What Is Uncomfortable But Rewarding?

There are a number of things in life that we might find uncomfortable. Discomfort can be found all around us, in both our personal and professional lives.

These can range from something relatively innocuous (say, an itchy sweater) to something more serious (like an inappropriate joke at work). For the most part, we experience discomfort for a reason. Typically, it is an indication that something is wrong.

Sometimes, however, a feeling of discomfort can be prelude to an improvement of some sort. Most people like things that are stable, and events or people that upset that stability, even in the process of making an improvement, can be disruptive. Change is uncomfortable.

Over the last decade or so, disruption has even become a buzzword in the business (and tech) world. AirBNB has disrupted the hotel industry. Uber and Lyft have disrupted the taxi industry. Used in this way, the word “disruption” suggests a change introduced that may cause chaos to an established industry or service, but ultimately leads to a better product for the consumer.

What are some other examples of something that starts out being awkward or difficult, but ultimately lead to positive change or growth? What is uncomfortable but rewarding? How can we tell “positive” discomfort from the “negative”?

Related questions: When is a lie justified? When is it useful to fail? Why do we put up with unhappiness? When is doubt helpful?

 

What Makes You Curious?

Maintaining a sense of curiosity can make your life more interesting. Being curious can help you maintain wonder. It can help you appreciate life. It can help you learn more.

In addition, there is a lot to learn. The world is a wonderfully complicated place. From human behavior to the natural world, from the microscopic to the cosmic. There is more in this world to be curious about than there are people to wonder about it.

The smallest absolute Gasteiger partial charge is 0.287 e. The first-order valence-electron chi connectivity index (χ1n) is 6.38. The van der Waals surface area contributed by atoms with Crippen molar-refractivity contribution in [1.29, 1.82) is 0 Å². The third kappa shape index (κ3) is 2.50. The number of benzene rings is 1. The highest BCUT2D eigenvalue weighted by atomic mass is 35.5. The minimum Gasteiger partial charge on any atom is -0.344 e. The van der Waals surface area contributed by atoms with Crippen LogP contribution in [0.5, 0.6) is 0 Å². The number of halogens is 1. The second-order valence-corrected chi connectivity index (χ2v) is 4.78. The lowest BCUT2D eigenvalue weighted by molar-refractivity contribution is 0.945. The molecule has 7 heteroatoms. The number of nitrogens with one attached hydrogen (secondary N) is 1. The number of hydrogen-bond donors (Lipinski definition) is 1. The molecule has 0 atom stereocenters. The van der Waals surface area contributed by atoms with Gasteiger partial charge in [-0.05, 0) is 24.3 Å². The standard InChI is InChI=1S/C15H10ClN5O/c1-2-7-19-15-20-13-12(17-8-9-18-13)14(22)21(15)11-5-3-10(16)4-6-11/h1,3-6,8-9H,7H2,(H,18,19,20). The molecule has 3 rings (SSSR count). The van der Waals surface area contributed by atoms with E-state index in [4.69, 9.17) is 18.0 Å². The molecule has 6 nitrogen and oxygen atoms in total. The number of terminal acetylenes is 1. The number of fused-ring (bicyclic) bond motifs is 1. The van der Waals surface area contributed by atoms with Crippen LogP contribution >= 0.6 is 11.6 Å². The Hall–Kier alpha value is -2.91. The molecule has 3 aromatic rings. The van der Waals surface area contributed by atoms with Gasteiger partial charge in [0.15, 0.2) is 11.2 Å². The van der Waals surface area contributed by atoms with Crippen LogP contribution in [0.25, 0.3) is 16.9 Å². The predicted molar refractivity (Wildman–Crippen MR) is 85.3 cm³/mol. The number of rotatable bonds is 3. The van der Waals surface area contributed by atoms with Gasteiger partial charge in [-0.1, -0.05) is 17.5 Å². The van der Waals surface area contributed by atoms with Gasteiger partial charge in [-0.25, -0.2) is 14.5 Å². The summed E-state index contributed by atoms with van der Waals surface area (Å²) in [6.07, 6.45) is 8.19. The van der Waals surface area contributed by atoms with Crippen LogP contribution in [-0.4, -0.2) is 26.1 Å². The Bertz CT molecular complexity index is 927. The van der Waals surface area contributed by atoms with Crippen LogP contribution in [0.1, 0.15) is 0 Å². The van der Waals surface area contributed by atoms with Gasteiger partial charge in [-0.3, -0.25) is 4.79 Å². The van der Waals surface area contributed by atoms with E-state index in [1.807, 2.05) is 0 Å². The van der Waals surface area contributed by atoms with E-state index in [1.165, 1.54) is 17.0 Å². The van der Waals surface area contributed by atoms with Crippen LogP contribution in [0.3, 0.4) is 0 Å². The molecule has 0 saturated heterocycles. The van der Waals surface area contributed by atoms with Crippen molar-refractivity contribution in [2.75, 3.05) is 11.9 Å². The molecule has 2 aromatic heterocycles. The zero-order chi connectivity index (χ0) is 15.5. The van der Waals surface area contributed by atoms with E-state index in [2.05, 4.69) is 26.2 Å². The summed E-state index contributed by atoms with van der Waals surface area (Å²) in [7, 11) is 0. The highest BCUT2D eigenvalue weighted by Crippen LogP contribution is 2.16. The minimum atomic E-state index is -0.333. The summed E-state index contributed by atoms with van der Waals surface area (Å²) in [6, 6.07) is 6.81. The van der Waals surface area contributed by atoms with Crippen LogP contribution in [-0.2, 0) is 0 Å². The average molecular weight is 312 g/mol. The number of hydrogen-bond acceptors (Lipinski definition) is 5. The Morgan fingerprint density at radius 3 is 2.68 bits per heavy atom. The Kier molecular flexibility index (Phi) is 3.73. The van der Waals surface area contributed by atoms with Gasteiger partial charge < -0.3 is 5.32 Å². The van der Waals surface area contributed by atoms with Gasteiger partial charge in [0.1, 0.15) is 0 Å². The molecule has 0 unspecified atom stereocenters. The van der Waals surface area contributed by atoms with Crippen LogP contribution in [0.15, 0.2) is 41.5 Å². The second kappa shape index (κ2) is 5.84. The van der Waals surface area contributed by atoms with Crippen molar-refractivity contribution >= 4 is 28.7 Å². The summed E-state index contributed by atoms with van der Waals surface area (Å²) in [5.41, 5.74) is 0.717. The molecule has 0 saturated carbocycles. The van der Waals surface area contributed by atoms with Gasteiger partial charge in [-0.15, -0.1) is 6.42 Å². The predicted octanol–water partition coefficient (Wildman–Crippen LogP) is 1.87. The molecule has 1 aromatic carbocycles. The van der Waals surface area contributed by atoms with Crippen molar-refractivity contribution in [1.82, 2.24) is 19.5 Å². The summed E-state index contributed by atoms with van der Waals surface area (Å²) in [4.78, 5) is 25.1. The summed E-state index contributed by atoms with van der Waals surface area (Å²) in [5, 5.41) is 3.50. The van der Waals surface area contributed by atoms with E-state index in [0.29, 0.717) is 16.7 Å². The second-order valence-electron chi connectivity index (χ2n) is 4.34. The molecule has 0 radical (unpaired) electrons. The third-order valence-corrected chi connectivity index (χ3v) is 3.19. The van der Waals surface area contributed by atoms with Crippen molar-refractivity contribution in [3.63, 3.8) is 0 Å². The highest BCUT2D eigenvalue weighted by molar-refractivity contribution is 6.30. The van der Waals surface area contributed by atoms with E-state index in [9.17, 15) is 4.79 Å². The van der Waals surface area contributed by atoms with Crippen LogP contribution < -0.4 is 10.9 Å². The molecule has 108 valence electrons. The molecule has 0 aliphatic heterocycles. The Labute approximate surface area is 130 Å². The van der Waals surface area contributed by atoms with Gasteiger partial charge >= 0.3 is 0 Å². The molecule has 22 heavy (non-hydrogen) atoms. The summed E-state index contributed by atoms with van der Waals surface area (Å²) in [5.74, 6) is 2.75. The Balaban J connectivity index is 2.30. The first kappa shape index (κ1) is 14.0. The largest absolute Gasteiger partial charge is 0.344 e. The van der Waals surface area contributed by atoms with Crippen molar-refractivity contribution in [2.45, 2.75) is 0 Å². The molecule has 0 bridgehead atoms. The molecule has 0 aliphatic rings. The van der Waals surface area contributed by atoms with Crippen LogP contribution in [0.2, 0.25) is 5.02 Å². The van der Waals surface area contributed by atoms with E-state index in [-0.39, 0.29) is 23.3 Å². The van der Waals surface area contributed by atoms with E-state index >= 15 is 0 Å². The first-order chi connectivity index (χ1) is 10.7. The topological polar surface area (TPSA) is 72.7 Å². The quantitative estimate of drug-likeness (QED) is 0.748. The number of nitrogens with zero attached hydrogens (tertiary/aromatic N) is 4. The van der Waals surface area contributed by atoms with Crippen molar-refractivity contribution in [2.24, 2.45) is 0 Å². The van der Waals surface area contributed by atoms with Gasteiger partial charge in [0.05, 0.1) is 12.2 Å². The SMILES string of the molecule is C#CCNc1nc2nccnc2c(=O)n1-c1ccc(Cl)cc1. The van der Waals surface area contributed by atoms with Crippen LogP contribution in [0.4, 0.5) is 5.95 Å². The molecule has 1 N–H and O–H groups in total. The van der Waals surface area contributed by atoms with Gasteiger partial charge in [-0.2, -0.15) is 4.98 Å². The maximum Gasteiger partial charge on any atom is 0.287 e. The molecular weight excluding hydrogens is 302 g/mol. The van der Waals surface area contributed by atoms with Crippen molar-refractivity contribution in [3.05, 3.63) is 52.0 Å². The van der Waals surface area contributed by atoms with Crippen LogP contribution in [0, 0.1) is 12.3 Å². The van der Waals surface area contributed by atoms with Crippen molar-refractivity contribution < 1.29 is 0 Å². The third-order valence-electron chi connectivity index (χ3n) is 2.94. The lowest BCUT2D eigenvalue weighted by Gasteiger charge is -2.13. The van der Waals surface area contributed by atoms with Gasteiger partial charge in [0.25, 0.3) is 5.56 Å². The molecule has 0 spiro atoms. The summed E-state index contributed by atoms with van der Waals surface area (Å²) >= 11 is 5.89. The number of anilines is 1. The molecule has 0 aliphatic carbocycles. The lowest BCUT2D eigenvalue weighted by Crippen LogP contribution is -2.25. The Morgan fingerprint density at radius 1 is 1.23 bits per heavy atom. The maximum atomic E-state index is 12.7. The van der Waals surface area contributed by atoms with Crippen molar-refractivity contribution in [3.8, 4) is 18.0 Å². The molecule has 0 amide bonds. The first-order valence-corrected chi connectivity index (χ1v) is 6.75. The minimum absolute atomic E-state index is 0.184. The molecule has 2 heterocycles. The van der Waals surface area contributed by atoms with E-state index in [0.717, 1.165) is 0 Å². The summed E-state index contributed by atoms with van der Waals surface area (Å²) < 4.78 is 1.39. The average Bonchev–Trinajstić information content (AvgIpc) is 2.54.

However, what topics pique your interest can vary wildly. What you were exposed to at a young age may have helped determine your interest. Or perhaps your family’s interests may be yours as well. Thought leaders, like teachers or politicians, can help set a life course. For example, after President Kennedy challenged the U.S. to put a man on the moon, children all across the country went into science programs.

Thinking about and expressing those things that make you curious can help you to lead a more fulfilled life. In other words, choosing a career or even a hobby based on what fascinates you can make your life better.

There are seven to eight billion people on this planet, and each one has a unique set of interests.

What are yours? What makes you curious?

Related questions: Why are we fascinated with the unknown? How do you learn? What makes you the happiest? What is your favorite Intellectual Roundtable question?

Why Are People Afraid Of Death?

Death is something that we all have in common. We all know people who have died, and we will all die ourselves. It doesn’t matter what your race, the amount of money or power you have, or what country you come from. We may be able to postpone death, but it will come for us all eventually.

Because of this, death appears quite often in art, literature, movies, and other social platforms. One of the most common reactions to the possibility of death is that of fear. People are scared at the idea of no longer being alive. Not fear regarding a violent or unhappy death, which would obviously be unpleasant and should be avoided, but at the simple fact of no longer being alive.

Should people be afraid? In media, it is also common to point out that life is difficult, and a struggle, and often unfair. It often requires hard work to succeed, and even that doesn’t guarantee anything. Why should anyone fear that coming to an end?

No one seems to think about the time before they were born as being lonely, or with any regret, or sadness. Why should the time after they die be one that should be feared?

What happens when we die is a mystery, although there are no shortage of ideas. Some believe in a spiritual afterlife filled with reward for the just, and punishment for the wicked. Others think we are reincarnated and come back to do it all over again. Some think we simply cease to be, and death is the end of an individual. Or do we come back as ghosts and haunt the living?

That sense of unknown may be what gives rise to fear. We often fear what we don’t know or don’t understand. Maybe some of us like our lives and regret losing out on what we already have. Or maybe the fear comes from imagining the grief experienced by those we leave behind.

What’s your theory? Why are people afraid of death?

Related questions: What happens when we die? What is time? What do we have in common? What beliefs do you have that might be wrong?

Why Are We Fascinated With The Unknown?

From sailors exploring uncharted waters to the viewing public avoiding spoilers for their favorite TV show, people love the unknown. But why? What is it about not knowing something that makes it interesting, and makes us want to explore or discover?

Why are we fascinated with the unknown?

Related questions: Why is it better to watch a sporting event live rather than recorded? Why is change so unsettling? How important is intuition? How do we know what we don’t know?